As for Ann's question about how the writers are possibly going to wrap everything up with the clock winding down, I'm terrible at plot predictions in any setting so won't embarrass myself trying. I'm only hoping for one more gratuitous past-character cameo: A reappearance of Brother Mouzone, this time reading The American Prospect like any self-respecting learned man would.
Kriston Capps: Had Mouzone opted for The American Prospect instead of TheAtlantic Monthly and The New Republic, perhaps his cunning would have pierced Stringer Bell's fog of war.
The scene in which Freamon endorses McNulty's absurd plan was badly written. It's hard not to write it off as mistaken. Not even a self-reflective pause in which Freamon's expression might give us some indication as to whether he was motivated by hubris or resignation or despair -- and our understanding of Freamon's character greatly depends on our ability to assess this new motivation of his.
Ezra Klein: Oddly enough, I haven't found any of this particularly inexplicable within the context of Freamon's character. Freamon and McNulty were, from the beginning, the most talented cops in the department. They weren't just "good police," they were brilliant police, the type who could crack impenetrable cases and bring down invulnerable villains. And they're being driven mad by the system's indifference. This, I think, is what we're seeing with Freamon, and what's long been telegraphed with McNulty. At first, the dysfunctional bureaucracy punished Freamon and McNulty, leaving them loathed by supervisors and derided by friends. When they refused to back down before that, it marginalized them, pushing them from beloved departments where they could make a real difference to backwater assignments that wasted their abilities. And since they both overcame that, now it will destroy them -- it will drive them mad, and let them wreck their own careers. At the end of the day, you can't reform the game. You can't civilize the streets, and you can't rebuild the agencies. Those who try, fail. Those who try harder are destroyed.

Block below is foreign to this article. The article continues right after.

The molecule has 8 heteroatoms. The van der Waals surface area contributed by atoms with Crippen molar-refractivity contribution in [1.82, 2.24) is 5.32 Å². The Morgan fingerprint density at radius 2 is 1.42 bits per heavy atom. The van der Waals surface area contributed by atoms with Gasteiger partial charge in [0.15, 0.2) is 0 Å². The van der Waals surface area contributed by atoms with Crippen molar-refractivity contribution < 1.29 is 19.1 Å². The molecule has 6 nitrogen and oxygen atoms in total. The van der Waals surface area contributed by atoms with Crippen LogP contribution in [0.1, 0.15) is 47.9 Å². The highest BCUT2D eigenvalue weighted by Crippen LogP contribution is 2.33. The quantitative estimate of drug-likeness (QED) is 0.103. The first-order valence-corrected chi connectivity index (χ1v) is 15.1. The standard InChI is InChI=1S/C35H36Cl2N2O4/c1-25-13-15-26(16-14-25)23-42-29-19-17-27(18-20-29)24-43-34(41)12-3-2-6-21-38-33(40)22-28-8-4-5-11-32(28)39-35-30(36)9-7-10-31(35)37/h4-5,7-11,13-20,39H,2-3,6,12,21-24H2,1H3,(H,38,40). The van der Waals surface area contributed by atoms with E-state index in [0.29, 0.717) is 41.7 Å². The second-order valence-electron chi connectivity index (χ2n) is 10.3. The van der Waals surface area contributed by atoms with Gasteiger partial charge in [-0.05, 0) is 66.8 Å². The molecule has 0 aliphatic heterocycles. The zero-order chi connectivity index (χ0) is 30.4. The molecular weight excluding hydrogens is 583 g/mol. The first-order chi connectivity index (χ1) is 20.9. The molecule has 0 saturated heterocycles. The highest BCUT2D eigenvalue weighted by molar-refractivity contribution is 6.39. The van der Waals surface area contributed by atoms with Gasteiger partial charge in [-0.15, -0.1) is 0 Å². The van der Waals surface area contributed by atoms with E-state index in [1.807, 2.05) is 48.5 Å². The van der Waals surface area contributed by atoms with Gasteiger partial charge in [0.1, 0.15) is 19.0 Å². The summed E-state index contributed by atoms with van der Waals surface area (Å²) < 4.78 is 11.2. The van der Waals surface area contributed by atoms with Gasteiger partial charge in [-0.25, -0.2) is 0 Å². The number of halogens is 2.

Spencer Ackerman: I go back and forth on this. As I wrote last go-round, the scene itself didn't feel like an authentic scene, it felt like a DVD extra. But on the question of Freamon's motivation, it's complicated.
Ezra's right about Freamon's frustration with the system, of course. But it's harder to understand how this latest indignity would have been the straw that broke the camel's back. Freamon, after all, was exiled from police work for 14 years. Then he was brought to Major Crimes. Then Major Crimes was disbanded and he went to the Evidence dump. Then he got brought back to Major Crimes. Then Major Crimes was disbanded again, and he got sent to Homicide. Then back to Major Crimes. And then Major Crimes was... disbanded again.
Now, of course, people have their breaking points. Being told you're the de facto leader of the unit of your dreams, licensed to do real police work, on the trail of both a corrupt official and a mass-murdering drug lord, only to have that taken away -- yeah, that can get to you. It might make you, say, yell in the face of the only good Deputy Ops you've ever known, and then fake a serial killer in order to get the resources necessary to bring down said mass-murdering drug lord. Even the legendary patience of Lester Freamon has its limits.